The Muse of Mediocrity
When someone else's art isn't that good, it just inspires Jena Friedman to take a chance herself
Ten years ago, comedian Jena Friedman was studying cultural anthropology at Northwestern University in Chicago. Since, the 32-year-old comic and current field producer at The Daily Show With Jon Stewart has additionally served the comedy community as a writer for Late Show With David Letterman and as a brilliant viral satirist lampooning The New York Times' video wedding series, Vows.
Friedman spoke with the Chronicle in advance of her upcoming stand-up appearances at the 2015 Moontower Comedy Festival.
Austin Chronicle: You've said that seeing "mediocre stand-up" inspired you to start performing. Did your initial confidence come from others setting the bar so low?
Jena Friedman: I think that it's really hard to do things that are unconventional, and when you see someone who's just so adept or amazing or funny, it's really hard to see yourself in that role. But I do think, stand-up aside, just seeing people take risks and failing is more encouraging or inspiring sometimes than seeing people be so excellent. Mediocre art, to me, it's a good muse: It's something that inspires me to try to take that chance.
AC: You've also said that you'll "always take a groan over a laugh." What makes a groan more special than a laugh in your mind?
JF: I like to make people feel things. [Laughs] I like to say things that make people feel or have reactions. Sometimes when you're in a comedy club setting and the lights are low, I think it's – if you've done a lot of stand-up – you kind of know what makes people laugh; and then if you can evoke a reaction of, like, a groan, it's a stronger reaction, and I like to do that. I don't shoot for that. It's not like I go after shock value, but when I have something ... That quote: I still stand by it, but I think I was more into getting the audiences to react that way when I was first starting out. [But] when you can push the envelope in a way that gets people to think, I always think that that's a good thing if you're doing it from a good place, if there's humanity behind it. I think we do live in such a PC culture now, and everybody has cameras on their phones, it's hard to take risks onstage and on Twitter and different platforms because they can come back to haunt you. But I do think when you can get people to step outside of the stand-up comedy genre and actually challenge them a little bit, and maybe sometimes the groans or the sound of someone being uncomfortable or challenged, I won't only go for that, but I do think it's a fun thing to add to a stand-up performance.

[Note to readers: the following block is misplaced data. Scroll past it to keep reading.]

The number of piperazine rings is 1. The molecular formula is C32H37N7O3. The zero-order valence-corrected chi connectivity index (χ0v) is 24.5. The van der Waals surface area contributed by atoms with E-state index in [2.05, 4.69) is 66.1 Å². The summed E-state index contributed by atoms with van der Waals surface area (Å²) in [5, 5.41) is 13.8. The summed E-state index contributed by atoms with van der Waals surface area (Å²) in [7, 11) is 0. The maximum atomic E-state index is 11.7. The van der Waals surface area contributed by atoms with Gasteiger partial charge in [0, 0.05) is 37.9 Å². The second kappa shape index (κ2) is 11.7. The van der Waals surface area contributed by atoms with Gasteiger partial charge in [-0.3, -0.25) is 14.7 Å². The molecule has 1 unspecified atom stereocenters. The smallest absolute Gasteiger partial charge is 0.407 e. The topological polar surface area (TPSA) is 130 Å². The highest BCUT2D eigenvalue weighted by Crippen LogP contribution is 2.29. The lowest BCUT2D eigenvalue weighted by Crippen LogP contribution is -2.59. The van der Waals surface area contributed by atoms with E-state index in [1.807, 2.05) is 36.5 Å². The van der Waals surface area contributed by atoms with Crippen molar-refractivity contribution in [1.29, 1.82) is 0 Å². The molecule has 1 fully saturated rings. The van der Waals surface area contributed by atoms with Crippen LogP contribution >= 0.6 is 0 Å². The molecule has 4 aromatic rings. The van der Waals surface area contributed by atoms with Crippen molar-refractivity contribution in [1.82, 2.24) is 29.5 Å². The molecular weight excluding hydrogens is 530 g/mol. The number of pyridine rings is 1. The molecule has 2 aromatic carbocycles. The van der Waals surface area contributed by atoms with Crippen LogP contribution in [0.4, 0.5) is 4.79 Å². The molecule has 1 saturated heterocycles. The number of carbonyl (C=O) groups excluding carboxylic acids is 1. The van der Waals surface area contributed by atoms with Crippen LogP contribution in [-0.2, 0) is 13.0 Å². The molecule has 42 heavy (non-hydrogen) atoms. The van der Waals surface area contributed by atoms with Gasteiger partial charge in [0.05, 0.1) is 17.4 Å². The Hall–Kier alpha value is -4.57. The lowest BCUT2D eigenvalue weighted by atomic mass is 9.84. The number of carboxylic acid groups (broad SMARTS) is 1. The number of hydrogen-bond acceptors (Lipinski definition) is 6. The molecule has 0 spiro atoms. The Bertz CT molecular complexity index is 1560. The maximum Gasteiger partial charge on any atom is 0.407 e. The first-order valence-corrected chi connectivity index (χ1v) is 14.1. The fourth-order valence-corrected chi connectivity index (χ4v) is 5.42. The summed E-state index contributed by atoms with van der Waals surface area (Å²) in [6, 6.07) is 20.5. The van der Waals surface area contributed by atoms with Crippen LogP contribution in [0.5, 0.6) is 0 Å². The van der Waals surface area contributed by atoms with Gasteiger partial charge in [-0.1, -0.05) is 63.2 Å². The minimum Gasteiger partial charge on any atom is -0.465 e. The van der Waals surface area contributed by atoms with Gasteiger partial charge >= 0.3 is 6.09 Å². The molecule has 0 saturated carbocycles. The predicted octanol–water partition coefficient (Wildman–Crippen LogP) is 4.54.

AC: Of all of the correspondents you've worked with as a field producer for The Daily Show, which one are you most kindred with on a comedic level?
JF: I can't pick one, they're all great ... [But] I did my first real piece with Samantha Bee: It was on women in the military. Not only was it a great piece, but halfway through production, the actual story that we went out to shoot changed. Our show was about the military's ban on women serving in combat, and then [former Secretary of Defense Leon] Panetta lifted the ban halfway through production. So we'd already shot half the piece with a take based on the news, which changed; and then the piece, because this new policy had been announced, we had like two days to basically edit everything we'd shot, shoot the other interview, and what we came up with was way better than what we set out to do. But the take ended up being about bromance and how women disrupt bromance in combat zones. And it was like the female comedy that I don't really delve into too much, but between the two of us we just made this really funny piece. I think there was an element of group-mind involved, or magic, or whatever, for us to get a piece like that out of a story that had changed halfway through. So that was that moment where it kind of connected with me: why the job was a good fit and why I should put my stand-up on hold to do a job like that. I think it was because of working with Sam on that first piece.
Jena Friedman appears at Moontower Thursday, April 23, 8pm at Speakeasy, 412-D Congress; Friday, April 24, 8:15pm at Parish, 214 E. Sixth, and 10:45pm at Vulcan Gas Company, 418 E. Sixth; and Saturday, April 25, 8:30pm on the Google Fiber Stage, 201 Colorado, and 10:45pm at Vulcan Gas Company. For more information, visit www.moontowercomedyfestival.com.